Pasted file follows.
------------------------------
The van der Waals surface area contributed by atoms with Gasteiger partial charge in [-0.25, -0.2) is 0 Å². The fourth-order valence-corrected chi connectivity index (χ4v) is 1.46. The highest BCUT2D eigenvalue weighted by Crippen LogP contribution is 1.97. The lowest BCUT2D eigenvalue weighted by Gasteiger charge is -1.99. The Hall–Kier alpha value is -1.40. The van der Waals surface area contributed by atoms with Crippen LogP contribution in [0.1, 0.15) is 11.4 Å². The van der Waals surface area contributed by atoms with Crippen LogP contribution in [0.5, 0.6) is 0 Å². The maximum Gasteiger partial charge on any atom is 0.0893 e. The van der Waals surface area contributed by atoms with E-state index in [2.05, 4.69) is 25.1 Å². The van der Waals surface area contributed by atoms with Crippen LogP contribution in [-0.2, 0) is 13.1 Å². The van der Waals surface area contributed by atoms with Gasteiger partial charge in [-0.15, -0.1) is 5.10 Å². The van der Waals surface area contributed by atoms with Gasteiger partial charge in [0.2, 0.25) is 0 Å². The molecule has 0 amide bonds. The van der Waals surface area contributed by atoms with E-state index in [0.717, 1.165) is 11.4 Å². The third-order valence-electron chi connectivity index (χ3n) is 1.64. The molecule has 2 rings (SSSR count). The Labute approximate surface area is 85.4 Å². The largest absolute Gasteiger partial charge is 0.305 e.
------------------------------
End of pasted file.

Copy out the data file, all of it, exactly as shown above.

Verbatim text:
The van der Waals surface area contributed by atoms with Gasteiger partial charge in [-0.25, -0.2) is 0 Å². The fourth-order valence-corrected chi connectivity index (χ4v) is 1.46. The highest BCUT2D eigenvalue weighted by Crippen LogP contribution is 1.97. The lowest BCUT2D eigenvalue weighted by Gasteiger charge is -1.99. The Hall–Kier alpha value is -1.40. The van der Waals surface area contributed by atoms with Crippen LogP contribution in [0.1, 0.15) is 11.4 Å². The van der Waals surface area contributed by atoms with Crippen LogP contribution in [0.5, 0.6) is 0 Å². The maximum Gasteiger partial charge on any atom is 0.0893 e. The van der Waals surface area contributed by atoms with E-state index in [2.05, 4.69) is 25.1 Å². The van der Waals surface area contributed by atoms with Crippen LogP contribution in [-0.2, 0) is 13.1 Å². The van der Waals surface area contributed by atoms with Gasteiger partial charge in [-0.15, -0.1) is 5.10 Å². The van der Waals surface area contributed by atoms with Gasteiger partial charge in [0.2, 0.25) is 0 Å². The molecule has 0 amide bonds. The van der Waals surface area contributed by atoms with E-state index in [0.717, 1.165) is 11.4 Å². The third-order valence-electron chi connectivity index (χ3n) is 1.64. The molecule has 2 rings (SSSR count). The Labute approximate surface area is 85.4 Å². The largest absolute Gasteiger partial charge is 0.305 e.